Misfiring or Sputtering Engine
Multiple components in your SUV’s fuel and ignition system operate in tandem to transfer the proper amounts of air and gasoline into the engine. However, your SUV’s engine will likely begin sputtering or misfiring if these components aren’t maintained.
If this starts happening, the engine typically needs maintenance; after all, its job is to get your SUV on the move, not to sound like it’s doing the vehicle version of a spit take.
Tires don’t get tired, but they do need maintenance. The rubber on your tires will wear down with use, and they need to be rotated to other positions on the SUV so that they wear down evenly. And while it may seem somewhat obvious, flat tires are a widespread phenomenon among SUV drivers that need fixing.
The most apparent cause is some kind of blunt force or puncturing of the rubber, but if you haven’t rotated or replaced your tires recently, simple overuse can do it.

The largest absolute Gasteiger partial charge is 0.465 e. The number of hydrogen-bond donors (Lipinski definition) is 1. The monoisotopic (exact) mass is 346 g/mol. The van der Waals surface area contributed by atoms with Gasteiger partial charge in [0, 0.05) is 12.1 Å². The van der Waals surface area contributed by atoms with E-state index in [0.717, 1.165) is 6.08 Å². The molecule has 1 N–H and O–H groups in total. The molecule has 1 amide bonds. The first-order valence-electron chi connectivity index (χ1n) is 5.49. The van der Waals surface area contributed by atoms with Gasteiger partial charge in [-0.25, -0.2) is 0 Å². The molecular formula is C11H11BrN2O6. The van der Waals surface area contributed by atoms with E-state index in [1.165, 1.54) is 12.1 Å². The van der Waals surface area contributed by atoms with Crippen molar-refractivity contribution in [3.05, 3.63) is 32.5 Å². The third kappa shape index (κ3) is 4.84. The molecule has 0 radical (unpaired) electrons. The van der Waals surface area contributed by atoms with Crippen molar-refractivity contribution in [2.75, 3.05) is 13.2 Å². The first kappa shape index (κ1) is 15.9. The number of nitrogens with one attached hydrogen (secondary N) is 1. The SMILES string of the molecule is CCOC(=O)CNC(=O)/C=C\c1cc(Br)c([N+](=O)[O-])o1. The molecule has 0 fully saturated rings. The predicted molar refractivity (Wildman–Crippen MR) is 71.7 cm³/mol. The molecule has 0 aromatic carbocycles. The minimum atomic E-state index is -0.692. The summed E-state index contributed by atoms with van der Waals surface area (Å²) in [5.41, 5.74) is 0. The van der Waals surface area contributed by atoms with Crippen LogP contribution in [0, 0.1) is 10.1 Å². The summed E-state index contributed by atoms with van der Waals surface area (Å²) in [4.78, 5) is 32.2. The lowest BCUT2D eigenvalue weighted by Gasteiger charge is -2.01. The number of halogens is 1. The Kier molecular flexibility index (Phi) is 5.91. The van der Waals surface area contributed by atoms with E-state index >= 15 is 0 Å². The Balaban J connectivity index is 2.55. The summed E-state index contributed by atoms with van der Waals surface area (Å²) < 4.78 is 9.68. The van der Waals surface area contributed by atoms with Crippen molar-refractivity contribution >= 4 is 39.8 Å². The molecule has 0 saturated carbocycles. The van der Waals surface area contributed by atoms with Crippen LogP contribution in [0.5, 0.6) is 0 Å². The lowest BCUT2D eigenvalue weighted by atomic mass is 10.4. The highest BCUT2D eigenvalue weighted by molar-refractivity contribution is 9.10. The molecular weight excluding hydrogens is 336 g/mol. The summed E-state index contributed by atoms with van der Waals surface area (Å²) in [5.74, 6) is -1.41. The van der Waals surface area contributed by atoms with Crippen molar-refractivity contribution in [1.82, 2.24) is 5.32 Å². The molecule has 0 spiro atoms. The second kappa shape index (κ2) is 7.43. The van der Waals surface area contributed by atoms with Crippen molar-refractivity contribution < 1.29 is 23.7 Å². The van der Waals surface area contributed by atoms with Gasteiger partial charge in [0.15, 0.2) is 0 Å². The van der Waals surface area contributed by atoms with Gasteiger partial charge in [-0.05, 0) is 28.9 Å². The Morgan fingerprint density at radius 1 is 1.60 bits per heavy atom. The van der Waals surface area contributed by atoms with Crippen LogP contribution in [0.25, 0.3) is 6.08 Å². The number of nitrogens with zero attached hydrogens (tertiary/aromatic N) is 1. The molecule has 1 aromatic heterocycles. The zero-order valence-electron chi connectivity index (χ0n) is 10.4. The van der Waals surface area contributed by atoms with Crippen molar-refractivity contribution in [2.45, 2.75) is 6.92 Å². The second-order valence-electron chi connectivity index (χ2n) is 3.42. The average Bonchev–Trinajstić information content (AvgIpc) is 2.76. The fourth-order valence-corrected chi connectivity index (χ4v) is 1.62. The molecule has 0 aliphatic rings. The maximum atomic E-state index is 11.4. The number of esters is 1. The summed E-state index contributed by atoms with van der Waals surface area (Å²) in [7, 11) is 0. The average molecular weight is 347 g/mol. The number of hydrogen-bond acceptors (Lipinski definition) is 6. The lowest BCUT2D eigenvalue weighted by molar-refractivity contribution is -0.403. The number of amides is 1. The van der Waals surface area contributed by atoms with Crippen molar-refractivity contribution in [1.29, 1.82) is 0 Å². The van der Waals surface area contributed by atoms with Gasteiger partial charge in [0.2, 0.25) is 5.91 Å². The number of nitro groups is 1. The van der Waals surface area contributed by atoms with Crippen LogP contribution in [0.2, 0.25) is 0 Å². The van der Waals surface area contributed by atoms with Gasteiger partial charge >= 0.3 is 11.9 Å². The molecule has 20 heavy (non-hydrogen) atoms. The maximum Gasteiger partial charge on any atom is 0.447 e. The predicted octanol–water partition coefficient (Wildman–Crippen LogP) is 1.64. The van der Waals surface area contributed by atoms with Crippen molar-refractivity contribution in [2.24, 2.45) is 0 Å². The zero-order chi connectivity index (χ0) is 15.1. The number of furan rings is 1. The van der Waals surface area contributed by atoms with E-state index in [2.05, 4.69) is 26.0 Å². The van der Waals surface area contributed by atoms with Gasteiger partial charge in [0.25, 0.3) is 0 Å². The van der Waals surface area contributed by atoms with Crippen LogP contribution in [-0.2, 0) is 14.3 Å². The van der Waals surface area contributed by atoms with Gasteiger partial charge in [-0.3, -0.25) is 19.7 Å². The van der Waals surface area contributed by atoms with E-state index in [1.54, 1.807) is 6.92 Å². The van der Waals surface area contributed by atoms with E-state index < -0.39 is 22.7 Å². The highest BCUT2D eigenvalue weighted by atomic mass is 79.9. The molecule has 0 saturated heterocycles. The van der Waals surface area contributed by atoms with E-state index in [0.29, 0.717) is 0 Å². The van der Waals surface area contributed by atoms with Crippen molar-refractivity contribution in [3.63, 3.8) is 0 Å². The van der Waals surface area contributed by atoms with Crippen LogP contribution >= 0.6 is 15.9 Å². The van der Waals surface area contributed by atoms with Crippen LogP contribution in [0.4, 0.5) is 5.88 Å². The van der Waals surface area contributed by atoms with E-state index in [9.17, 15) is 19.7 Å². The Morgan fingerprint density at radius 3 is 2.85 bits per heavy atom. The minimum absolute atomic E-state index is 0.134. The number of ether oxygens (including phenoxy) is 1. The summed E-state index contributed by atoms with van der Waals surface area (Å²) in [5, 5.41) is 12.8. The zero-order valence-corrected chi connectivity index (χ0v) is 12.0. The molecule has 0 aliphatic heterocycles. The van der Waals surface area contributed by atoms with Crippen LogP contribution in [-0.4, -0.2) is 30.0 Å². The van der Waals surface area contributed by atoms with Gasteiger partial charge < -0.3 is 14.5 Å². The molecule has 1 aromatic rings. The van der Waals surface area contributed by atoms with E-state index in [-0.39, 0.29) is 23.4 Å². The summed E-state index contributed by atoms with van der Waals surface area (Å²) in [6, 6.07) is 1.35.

Poor Fuel Efficiency
SUVs aren’t exactly known for their stellar fuel economy, but that doesn’t mean your gas tank should be experiencing the fuel version of the Great Depression. Over time, the filters and sensors in your SUV will need upkeep as they age or get dirty.
If you’re getting atrocious gas mileage compared to what you’re used to, there’s a good chance something needs to be cleaned or replaced.
Odd Noises When Braking
It’s not normal for the brakes on your SUV to sound like they’re attempting a shoddy rendition of Mariah Carey. If your brakes are squealing, grinding, or making any sort of atypical noise, or your brake pedal doesn’t feel quite right when you press on it, it’s a sign that your brakes are on their way out and need to be replaced.